Eye on EESI Research

David Pollard (photo)

February 2013

David Pollard's work is taking him back in time five million years, not only to learn about the past but also what could be coming in the future.

Pollard, a senior scientist in Penn State's Earth and Environmental Systems Institute, is developing computer programs that can model the behavior of ice sheets in the past, and from that gain insight into what upcoming generations could see.

"Understanding how ice sheets have responded in the past can help to predict how they will respond to future warming and contribute to sea level rise and flooding," Pollard said.

The computer model Pollard created simulates how the Antarctic ice sheet has advanced and retreated over the last 5 million years. He notes that one sector, the West Antarctic Ice Sheet, rests on bedrock far below sea level and is particularly vulnerable to warming ocean temperatures. The model code describes not only the current characteristics of the ice sheet – such as the velocity of ice flow and temperatures of the ice – but also simulates how the ice extent and thickness change over time.

To assess the accuracy of the model, Pollard, along with Robert DeConto, a professor at the University of Massachusetts, compared its results to actual geological data from the multinational ANDRILL project gathered by drilling into sediments below floating ice fringing West Antarctica. The natural variations of the ice sheet simulated by the model corresponded well with the stacked layers in the sediment cores over the last 5 million years, allowing scientists to expand the relevance of the data beyond the local drill site to the entire region of West Antarctica.

Now, Pollard is focusing the model on a smaller region of the West Antarctic coast that includes Pine Island Glacier, an area where the ice has begun to dramatically thin and flow faster in recent decades. By zooming in on a small region, the spacing between model grid points can be finer, improving the details of the simulations. Other researchers at Penn State and elsewhere are also paying close attention to Pine Island and nearby glaciers (http://live.psu.edu/story/63448).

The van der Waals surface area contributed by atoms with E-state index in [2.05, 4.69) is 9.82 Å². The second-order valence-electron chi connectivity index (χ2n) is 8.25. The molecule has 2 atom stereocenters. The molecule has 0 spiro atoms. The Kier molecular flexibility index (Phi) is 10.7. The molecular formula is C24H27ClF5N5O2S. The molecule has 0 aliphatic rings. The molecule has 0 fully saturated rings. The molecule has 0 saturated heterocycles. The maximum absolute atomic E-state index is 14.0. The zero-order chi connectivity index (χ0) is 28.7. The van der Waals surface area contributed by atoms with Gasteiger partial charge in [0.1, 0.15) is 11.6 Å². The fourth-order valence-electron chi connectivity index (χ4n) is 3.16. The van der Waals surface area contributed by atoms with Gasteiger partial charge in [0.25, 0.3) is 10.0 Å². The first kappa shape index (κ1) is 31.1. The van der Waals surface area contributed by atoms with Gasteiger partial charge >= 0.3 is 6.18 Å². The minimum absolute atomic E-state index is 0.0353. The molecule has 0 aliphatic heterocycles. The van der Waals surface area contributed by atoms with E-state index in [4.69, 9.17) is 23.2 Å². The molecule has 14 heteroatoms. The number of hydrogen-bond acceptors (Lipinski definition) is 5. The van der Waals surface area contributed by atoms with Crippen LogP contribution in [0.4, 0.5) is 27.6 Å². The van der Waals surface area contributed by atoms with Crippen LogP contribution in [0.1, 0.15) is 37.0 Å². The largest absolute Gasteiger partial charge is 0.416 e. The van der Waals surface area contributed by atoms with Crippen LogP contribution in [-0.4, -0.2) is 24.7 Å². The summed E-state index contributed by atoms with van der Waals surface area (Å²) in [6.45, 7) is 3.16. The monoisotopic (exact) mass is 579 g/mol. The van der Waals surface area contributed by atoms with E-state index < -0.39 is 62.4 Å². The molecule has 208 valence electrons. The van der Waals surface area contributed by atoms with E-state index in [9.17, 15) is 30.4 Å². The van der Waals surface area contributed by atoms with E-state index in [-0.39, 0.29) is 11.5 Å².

Pollard's model includes the warming effects of both ocean and atmospheric temperatures. Ocean temperatures affect the ice via floating ice shelves — tongues of ice that extend out over the ocean beyond where the grounded ice becomes afloat.

"Ice shelves hold back the grounded ice like a flying buttress on a cathedral. If the ocean melts them from below, buttressing is reduced and ice flows more rapidly out of the interior," Pollard said.

He said that for the next several decades, ocean warming will likely remain more important than atmospheric warming when it comes to ice loss in this region. That’s because for now surface temperatures there rarely reach the melting point, so there is little melting of surface ice or snow. But that could change in the next century or two. With business-as-usual greenhouse gas emissions, surface melting could play a bigger role. On longer time scales of centuries to a millennium, Pollard’s model, like previous studies, suggests there is a potential for self-accelerating runaway retreat as more and more grounded ice in the West Antarctic interior is lost to the ocean.

These changes are already contributing to sea level rise, and are expected to accelerate in the future, increasing the chances of flooding in some parts of the world.